Remarkably, the reasons for primary or secondary failure of BiTEs are relatively underexplored. Therefore, combining BiTE with ICIs may play a key role in further advancing BiTE therapy. Another tumor-resistance mechanism is the downregulation of targeted antigens. Loss of CD19 expression following blinatumomab treatment is reported in 8% to 30% of relapsed ALL patients.116,117  This issue could be addressed by the design of multivalent BiTE molecules, which enhance target avidity as well as trispecific antibodies that recognize >1 tumor antigen.118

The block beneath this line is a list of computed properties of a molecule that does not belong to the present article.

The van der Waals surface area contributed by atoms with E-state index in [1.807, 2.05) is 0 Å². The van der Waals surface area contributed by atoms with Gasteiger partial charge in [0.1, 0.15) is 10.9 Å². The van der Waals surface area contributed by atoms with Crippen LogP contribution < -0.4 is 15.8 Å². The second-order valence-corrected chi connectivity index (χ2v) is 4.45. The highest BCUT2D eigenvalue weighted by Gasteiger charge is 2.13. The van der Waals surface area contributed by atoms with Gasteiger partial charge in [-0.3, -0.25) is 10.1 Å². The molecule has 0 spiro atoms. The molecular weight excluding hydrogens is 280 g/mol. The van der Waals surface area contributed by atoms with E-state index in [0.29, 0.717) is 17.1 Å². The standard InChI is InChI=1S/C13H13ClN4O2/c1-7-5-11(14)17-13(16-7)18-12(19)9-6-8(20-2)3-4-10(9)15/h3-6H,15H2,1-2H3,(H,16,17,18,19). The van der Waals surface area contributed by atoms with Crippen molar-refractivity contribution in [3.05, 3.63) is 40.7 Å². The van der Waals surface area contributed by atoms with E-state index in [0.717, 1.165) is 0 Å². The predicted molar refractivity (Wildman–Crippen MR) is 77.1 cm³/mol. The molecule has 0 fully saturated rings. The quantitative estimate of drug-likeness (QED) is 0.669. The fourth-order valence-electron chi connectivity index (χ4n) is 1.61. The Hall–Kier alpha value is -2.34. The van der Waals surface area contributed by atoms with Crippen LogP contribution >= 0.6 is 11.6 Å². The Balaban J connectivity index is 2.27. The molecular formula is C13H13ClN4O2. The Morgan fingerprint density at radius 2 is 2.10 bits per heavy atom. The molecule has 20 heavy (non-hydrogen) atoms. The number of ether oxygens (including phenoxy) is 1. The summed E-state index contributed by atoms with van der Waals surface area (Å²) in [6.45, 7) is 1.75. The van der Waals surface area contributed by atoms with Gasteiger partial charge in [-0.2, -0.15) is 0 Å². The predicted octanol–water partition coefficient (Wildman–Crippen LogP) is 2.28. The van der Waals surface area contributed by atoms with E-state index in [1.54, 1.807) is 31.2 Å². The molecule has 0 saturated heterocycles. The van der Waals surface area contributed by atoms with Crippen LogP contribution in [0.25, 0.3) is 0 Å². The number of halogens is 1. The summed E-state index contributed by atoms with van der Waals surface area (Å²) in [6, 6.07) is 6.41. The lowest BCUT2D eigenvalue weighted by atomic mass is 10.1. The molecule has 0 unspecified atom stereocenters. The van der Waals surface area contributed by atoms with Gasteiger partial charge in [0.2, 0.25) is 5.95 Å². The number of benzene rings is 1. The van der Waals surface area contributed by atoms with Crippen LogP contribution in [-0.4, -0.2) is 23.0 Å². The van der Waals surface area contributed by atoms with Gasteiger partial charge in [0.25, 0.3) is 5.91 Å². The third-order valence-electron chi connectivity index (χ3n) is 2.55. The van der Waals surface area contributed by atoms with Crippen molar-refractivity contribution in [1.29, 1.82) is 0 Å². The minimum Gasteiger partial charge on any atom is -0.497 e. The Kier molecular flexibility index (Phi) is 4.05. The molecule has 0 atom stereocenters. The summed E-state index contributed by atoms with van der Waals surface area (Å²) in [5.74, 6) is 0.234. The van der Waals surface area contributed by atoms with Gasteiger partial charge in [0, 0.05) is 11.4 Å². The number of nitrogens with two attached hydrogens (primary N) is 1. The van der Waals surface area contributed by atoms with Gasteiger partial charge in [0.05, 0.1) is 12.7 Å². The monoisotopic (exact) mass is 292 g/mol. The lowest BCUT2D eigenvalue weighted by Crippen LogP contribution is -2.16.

Novel functions can be conferred on effector T cells, NK cells, or macrophages through genetic means. T cells can be engineered to express a transgenic TCR specific for a tumor-associated antigen in the context of the relevant major histocompatibility (MHC) molecule or a CAR specific for a cell-surface target. Most tumor-driving mutations or overexpressed tumor-associated antigens are located intracellularly and therefore are not accessible to CAR T cells. However, the major limitations to date of TCR transgenic T cells are the requirement for MHC presentation and matching (particularly important because MHC downregulation is a common tumor immune evasion mechanism), technical difficulties with expression of costimulatory molecules, and the need to replace or delete the endogenous α/β TCR chains in order to reduce the chance of mispairing leading to novel (and potentially pathogenic) specificities.119,120